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The Suffolk Journal

Your School. Your Paper. Since 1936.

The Suffolk Journal

Your School. Your Paper. Since 1936.

The Suffolk Journal

Genzyme Center plans the future

Among the Cambridge office buildings lies the enviorment’s next ally in the fight for the future
Article by: Ethan Long

Inside Boston and the surrounding areas, buildings pop out of the ground on every street. Many of these buildings can be looked over, with nothing that makes them special. These buildings house an array of things, from dormitories to music halls, stores, and offices- Yes, offices, the boorish, linear work environment that is the bane of many middle-aged American’s existence. One office building in Cambridge, however, has become a building of notice. Walking towards the Genzyme Center, one might pass through the gravel lot across from the beautiful glass building.

The Genzyme Corporation, an innovative biotech company, started production on their Genzyme Center building (located in Kendall Square) in 2000. The corporation, founded in 1981, sought out an architect who would not only make them a good building, but would also be able to make the most efficient one. Stefan Behnisch was hired after presenting the corporation with plans of a building designed around the employee experience. Behnish came from the German firm of Behnisch, Behnisch, and Partner, whose environmentally-influenced designs have made a name for them.

The building itself is the corporation’s headquarters. When one walks in, they view not a patterned building with ceiling tiles and lights every few feet, but an oasis in the middle of a business park. The interior of the Genzyme Center is literally reflected from the building’s exterior. The lot, which was once a condemned industrial waste site, now houses a building that the United States has even deemed great for the environment.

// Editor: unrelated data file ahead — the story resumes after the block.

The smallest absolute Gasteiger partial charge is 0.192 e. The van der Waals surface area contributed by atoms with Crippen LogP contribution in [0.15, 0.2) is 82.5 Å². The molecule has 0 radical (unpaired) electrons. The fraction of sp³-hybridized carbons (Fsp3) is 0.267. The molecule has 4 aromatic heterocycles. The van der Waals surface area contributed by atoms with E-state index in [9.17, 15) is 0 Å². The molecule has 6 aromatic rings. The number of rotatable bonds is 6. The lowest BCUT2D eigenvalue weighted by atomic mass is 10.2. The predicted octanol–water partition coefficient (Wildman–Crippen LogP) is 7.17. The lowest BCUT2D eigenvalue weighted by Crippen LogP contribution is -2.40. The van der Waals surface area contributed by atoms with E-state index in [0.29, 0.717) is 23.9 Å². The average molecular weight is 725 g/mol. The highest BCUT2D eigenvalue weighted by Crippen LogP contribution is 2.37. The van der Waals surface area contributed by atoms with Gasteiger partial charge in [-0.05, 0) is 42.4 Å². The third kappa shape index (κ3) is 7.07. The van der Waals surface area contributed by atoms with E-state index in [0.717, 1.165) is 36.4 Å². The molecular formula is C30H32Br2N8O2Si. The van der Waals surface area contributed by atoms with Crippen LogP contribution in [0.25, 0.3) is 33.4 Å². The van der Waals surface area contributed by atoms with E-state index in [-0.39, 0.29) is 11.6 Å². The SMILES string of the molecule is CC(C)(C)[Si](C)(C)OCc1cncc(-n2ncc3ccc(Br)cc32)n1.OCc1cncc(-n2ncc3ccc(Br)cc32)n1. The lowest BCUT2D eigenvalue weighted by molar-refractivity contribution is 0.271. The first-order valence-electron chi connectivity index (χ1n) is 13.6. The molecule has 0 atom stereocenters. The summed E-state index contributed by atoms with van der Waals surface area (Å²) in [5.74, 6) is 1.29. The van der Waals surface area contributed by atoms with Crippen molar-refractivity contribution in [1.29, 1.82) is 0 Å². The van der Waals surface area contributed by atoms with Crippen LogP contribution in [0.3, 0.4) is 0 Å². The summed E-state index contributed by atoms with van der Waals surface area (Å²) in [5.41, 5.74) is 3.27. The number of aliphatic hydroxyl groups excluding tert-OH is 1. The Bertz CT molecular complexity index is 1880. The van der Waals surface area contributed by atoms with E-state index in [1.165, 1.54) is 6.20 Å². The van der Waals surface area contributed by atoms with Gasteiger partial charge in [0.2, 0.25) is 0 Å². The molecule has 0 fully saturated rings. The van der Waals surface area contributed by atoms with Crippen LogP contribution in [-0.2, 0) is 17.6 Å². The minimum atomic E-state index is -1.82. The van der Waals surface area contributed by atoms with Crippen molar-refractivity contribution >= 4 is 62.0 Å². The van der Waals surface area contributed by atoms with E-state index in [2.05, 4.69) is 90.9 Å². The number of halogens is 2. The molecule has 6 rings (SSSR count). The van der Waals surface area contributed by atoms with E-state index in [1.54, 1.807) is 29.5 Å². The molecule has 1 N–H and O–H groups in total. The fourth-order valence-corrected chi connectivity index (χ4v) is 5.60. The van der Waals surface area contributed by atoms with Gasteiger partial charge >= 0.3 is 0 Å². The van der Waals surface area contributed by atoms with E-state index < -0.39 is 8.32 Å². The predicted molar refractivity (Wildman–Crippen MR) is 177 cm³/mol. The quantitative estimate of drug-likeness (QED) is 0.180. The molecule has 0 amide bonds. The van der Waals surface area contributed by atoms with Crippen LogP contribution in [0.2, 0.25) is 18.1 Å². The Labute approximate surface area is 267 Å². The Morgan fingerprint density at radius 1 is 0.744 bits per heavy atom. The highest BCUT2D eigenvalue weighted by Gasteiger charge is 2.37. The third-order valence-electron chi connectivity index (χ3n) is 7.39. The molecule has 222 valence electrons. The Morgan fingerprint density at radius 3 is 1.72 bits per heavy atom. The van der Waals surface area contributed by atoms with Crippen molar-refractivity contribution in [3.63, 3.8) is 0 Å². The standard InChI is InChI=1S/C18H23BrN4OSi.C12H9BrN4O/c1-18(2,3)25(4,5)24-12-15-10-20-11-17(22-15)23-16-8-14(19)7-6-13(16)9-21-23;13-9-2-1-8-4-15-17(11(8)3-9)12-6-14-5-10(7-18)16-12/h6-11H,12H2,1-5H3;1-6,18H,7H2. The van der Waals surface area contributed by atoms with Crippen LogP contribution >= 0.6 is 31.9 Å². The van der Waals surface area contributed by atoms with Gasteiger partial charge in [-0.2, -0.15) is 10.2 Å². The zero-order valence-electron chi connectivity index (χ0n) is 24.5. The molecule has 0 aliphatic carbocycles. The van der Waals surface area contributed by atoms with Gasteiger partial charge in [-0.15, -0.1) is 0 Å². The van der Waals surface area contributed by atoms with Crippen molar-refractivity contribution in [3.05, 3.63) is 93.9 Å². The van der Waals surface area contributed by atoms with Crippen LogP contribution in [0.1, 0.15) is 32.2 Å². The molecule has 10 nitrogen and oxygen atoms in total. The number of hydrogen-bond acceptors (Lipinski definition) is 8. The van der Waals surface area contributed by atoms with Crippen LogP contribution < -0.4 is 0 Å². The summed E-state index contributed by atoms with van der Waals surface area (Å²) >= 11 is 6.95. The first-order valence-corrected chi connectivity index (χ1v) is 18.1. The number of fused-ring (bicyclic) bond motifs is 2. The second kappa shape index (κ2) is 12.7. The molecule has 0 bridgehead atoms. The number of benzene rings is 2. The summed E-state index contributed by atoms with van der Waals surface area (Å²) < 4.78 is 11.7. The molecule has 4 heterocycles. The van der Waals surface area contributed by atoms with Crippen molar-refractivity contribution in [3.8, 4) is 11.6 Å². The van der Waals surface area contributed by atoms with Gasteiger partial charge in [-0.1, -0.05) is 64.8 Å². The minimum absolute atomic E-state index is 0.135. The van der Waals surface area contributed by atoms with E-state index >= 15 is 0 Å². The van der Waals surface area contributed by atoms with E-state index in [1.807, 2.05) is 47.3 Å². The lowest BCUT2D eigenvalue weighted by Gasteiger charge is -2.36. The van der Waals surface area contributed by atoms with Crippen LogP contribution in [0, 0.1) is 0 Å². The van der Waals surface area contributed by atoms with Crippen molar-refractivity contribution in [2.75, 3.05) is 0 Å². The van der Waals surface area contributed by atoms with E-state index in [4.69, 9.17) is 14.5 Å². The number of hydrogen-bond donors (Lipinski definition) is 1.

“The building emphasizes our willingness to take some risks, to innovate and to spend in a responsible way,” said Henri Termeer, CEO of Genzyme Corp, in a 2004 interview for the Boston Globe. “It’s innovative in an environmental sense. It’s green building on what was a brownfield site.”

The building features many different aspects that all count towards a greener site. Visitors to the building can pick up a booklet, or look through one of the many informational kiosks around the building for detailed descriptions for all of them. Some of the features include the building’s lighting, water system, and gardens around different floors.

On the roof, heliostats, or large mirrors, follow the sun’s path while it travels across the sky. The mirrors reflect sunlight onto other mirrors, which then direct the light down into the building’s main atrium. Inside of the atrium, a chandelier, made of animated prismatic tiles, transfers the light around to the building’s different spaces.  A computer that tracks the sunlight also helps point the various mirrors and tiles towards the right way.

The plumbing system in the building includes dual flush toilets and waterless urinals. Still, water is a main component of the beauty of the building. The first floor lobby contains a fountain that looks like liquid metal in front of you, and at a company named “Genzyme,” one might not be surprised if a Terminator suddenly popped out at you. The building feels like the future.

There are a total of 16 gardens throughout the building, including on the roof. Water systems are in place to stop overwatering. The trees and other plants around the building have name cards detailing what kind of plant it is, and where it is from.

The Genzyme Center and Genzyme Corporation have done their best to truly produce a building that makes people want to think about eco-friendly choices in life. Along with the state of the art building, the company also encourages its workers to take the MBTA, carpool, or ride their bikes to work. The building includes bicycle storage, which some of its 900 employees use daily.

In 2005, the US Green Building Council named it a LEED-NC Platinum Building.

The building is open for the general public to give self-guided tours. Kiosks around the first and second floors also give virtual tours.

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    Cat LecciaMar 31, 2010 at 9:24 am

    Nice post 🙂
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Genzyme Center plans the future